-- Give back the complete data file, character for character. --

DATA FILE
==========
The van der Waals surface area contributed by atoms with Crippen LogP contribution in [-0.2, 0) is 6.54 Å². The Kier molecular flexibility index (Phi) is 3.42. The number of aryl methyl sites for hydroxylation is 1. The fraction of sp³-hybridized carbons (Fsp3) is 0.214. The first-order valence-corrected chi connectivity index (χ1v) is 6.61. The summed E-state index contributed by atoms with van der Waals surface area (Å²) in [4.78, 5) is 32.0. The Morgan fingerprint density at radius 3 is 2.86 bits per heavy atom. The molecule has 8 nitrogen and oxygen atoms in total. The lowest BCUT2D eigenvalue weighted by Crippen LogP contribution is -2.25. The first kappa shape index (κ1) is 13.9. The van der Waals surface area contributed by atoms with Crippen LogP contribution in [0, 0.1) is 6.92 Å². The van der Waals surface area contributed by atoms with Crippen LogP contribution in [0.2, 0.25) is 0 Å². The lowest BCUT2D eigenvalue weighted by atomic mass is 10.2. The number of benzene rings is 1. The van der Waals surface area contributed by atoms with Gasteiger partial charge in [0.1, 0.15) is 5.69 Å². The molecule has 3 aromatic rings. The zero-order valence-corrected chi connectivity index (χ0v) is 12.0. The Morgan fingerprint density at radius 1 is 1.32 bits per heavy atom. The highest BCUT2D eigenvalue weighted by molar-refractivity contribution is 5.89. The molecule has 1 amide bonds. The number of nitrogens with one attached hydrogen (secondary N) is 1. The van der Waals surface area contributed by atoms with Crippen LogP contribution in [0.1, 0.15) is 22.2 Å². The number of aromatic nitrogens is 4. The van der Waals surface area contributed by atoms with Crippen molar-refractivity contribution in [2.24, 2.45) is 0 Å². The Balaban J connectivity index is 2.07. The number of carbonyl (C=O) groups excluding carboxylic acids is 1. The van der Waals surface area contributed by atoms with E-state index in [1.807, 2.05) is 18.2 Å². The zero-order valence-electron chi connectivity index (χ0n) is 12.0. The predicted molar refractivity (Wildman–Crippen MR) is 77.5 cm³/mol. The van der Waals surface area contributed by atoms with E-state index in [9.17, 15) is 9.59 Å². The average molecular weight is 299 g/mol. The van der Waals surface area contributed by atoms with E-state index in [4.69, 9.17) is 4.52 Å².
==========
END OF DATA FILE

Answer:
The van der Waals surface area contributed by atoms with Crippen LogP contribution in [-0.2, 0) is 6.54 Å². The Kier molecular flexibility index (Phi) is 3.42. The number of aryl methyl sites for hydroxylation is 1. The fraction of sp³-hybridized carbons (Fsp3) is 0.214. The first-order valence-corrected chi connectivity index (χ1v) is 6.61. The summed E-state index contributed by atoms with van der Waals surface area (Å²) in [4.78, 5) is 32.0. The Morgan fingerprint density at radius 3 is 2.86 bits per heavy atom. The molecule has 8 nitrogen and oxygen atoms in total. The lowest BCUT2D eigenvalue weighted by Crippen LogP contribution is -2.25. The first kappa shape index (κ1) is 13.9. The van der Waals surface area contributed by atoms with Crippen LogP contribution in [0, 0.1) is 6.92 Å². The van der Waals surface area contributed by atoms with Crippen LogP contribution in [0.2, 0.25) is 0 Å². The lowest BCUT2D eigenvalue weighted by atomic mass is 10.2. The number of benzene rings is 1. The van der Waals surface area contributed by atoms with Gasteiger partial charge in [0.1, 0.15) is 5.69 Å². The molecule has 3 aromatic rings. The zero-order valence-corrected chi connectivity index (χ0v) is 12.0. The Morgan fingerprint density at radius 1 is 1.32 bits per heavy atom. The highest BCUT2D eigenvalue weighted by molar-refractivity contribution is 5.89. The molecule has 1 amide bonds. The number of nitrogens with one attached hydrogen (secondary N) is 1. The van der Waals surface area contributed by atoms with Crippen LogP contribution in [0.1, 0.15) is 22.2 Å². The number of aromatic nitrogens is 4. The van der Waals surface area contributed by atoms with Crippen molar-refractivity contribution in [2.24, 2.45) is 0 Å². The Balaban J connectivity index is 2.07. The number of carbonyl (C=O) groups excluding carboxylic acids is 1. The van der Waals surface area contributed by atoms with E-state index in [1.807, 2.05) is 18.2 Å². The zero-order valence-electron chi connectivity index (χ0n) is 12.0. The predicted molar refractivity (Wildman–Crippen MR) is 77.5 cm³/mol. The van der Waals surface area contributed by atoms with E-state index in [9.17, 15) is 9.59 Å². The average molecular weight is 299 g/mol. The van der Waals surface area contributed by atoms with E-state index in [4.69, 9.17) is 4.52 Å².